After an overnight sailing along Sondre Stromfjord we arrive in Kangerlussuaq, where we disembark. Farewell the crew and expedition team, and transfer to the airport for our charter flight to Toronto. Spend the night at Westin Toronto Airport Hotel.
Check out of your room and continue your journey.
Important note: In the spirit of expedition travel, we encourage exploration and adventure offering flexibility in challenging environments. This itinerary is only a guide and is subject to change due to weather, sea, pack-ice and other conditions beyond our control.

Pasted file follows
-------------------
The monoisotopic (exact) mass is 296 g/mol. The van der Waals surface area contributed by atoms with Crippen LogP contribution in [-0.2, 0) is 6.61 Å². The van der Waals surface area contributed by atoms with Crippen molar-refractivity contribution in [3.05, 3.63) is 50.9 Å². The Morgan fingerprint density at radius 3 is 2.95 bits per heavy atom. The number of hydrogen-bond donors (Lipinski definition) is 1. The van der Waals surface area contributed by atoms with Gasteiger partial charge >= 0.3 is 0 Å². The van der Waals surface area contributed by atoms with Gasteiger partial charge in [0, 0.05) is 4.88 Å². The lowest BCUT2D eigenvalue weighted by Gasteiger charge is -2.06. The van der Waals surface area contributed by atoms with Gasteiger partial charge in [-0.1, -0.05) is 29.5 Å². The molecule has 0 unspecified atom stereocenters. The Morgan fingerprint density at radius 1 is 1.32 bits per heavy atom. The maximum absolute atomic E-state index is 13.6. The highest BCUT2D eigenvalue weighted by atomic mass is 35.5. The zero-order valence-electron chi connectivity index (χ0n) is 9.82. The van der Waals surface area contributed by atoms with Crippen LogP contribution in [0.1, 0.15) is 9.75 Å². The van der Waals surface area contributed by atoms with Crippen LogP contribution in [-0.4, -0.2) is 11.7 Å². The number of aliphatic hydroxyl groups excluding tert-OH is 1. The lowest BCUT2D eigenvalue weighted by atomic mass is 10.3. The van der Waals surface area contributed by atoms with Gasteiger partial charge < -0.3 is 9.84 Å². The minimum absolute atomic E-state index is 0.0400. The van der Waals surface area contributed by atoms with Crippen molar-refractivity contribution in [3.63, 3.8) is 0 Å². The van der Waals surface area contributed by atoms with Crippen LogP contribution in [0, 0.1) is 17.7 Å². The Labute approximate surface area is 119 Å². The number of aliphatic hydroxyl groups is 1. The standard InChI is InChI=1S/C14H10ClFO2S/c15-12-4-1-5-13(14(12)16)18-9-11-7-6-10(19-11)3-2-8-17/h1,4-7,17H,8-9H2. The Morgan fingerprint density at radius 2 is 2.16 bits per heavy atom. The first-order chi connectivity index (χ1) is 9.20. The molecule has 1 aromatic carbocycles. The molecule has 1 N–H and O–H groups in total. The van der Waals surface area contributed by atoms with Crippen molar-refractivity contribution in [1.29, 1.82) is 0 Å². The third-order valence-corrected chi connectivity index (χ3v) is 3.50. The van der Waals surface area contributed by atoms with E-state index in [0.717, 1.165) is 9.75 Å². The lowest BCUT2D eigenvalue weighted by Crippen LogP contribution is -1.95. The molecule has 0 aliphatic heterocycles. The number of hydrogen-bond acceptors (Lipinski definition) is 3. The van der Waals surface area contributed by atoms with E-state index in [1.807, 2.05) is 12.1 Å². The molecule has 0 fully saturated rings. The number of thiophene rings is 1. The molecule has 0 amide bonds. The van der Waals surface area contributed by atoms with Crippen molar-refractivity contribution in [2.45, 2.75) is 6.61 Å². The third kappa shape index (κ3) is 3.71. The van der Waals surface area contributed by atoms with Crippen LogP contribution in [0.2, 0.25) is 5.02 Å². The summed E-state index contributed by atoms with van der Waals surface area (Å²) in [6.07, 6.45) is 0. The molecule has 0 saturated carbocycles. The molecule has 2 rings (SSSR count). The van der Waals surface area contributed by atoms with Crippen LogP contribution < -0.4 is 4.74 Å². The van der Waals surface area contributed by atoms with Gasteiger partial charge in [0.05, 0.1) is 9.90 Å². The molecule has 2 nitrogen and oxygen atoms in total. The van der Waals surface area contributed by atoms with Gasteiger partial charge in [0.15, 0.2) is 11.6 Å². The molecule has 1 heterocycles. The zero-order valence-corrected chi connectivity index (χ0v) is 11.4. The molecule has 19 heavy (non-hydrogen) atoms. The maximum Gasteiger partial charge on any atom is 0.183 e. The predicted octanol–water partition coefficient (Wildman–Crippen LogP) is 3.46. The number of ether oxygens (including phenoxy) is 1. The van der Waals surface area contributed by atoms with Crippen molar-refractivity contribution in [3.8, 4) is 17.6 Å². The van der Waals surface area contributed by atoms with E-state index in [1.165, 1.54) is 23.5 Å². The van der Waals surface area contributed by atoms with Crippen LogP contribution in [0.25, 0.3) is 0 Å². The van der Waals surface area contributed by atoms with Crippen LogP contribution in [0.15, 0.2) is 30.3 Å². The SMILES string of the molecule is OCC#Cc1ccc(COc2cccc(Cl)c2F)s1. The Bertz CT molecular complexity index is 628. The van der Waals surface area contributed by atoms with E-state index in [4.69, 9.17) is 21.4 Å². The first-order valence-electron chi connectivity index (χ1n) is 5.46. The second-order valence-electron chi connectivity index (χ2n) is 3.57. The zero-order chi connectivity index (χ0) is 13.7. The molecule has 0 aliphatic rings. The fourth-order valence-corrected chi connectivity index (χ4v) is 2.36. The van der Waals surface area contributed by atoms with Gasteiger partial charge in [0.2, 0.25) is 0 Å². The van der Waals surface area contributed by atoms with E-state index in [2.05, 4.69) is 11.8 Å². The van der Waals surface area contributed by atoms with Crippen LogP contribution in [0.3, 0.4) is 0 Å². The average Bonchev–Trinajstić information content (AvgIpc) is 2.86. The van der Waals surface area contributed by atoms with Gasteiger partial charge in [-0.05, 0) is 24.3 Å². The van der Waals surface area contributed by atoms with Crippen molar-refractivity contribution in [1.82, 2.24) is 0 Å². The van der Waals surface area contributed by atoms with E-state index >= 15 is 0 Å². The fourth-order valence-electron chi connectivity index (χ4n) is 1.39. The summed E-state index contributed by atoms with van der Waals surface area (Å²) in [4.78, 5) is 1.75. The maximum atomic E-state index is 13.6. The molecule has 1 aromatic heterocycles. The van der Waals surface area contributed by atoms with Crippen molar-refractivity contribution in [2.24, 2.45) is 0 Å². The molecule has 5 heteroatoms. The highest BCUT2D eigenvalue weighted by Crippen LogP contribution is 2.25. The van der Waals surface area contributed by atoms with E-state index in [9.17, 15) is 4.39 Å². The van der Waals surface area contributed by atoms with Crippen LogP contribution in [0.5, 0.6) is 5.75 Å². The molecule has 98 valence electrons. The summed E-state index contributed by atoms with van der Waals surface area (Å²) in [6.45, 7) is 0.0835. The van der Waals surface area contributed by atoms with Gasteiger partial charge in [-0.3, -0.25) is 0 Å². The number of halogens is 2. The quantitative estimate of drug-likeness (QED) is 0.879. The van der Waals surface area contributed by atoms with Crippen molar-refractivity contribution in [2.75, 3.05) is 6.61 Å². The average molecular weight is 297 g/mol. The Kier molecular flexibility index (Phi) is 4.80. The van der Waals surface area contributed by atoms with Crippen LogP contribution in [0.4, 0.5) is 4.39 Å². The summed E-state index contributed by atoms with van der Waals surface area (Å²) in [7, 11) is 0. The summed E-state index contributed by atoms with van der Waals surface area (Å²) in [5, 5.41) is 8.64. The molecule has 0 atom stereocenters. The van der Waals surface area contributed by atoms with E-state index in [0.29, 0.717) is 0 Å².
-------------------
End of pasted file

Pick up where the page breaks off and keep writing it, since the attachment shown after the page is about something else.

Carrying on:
Featuring industry-leading technology and streamlined cruising design the Sylvia Earle is one of the most modern and technologically advanced vessels sailing the polar regions. Named after the first female Chief Scientist of the U.S. National Oceanic and Atmospheric Administration, the Sylvia Earle lives up to her namesake with a deep focus on protecting the natural environment. The ship features one of the lowest polluting marine engines in the world, with low energy consumption and higher fuel efficiency bringing an overall 80% reduction to emissions compared to Tier 1 engines. The ship also utilises virtual anchoring technology along with thrusters and propellers to minimise damage to the ocean floor caused by conventional anchors. The Sylvia Earle carries an average of 126 passengers and has 74 on board cabins. Between landings, guests will be able to enjoy time in the gym, sauna or wellness centre. For zodiac excursions the vessel has four dedicated, sea-level launching platforms making boarding as efficient and safe as possible, allowing you to get off and experience the magical sights of fjords, glaciers and icebergs as quickly as possible. Cabins and suites are elegantly designed and spacious to give guests the most comfortable experience possible.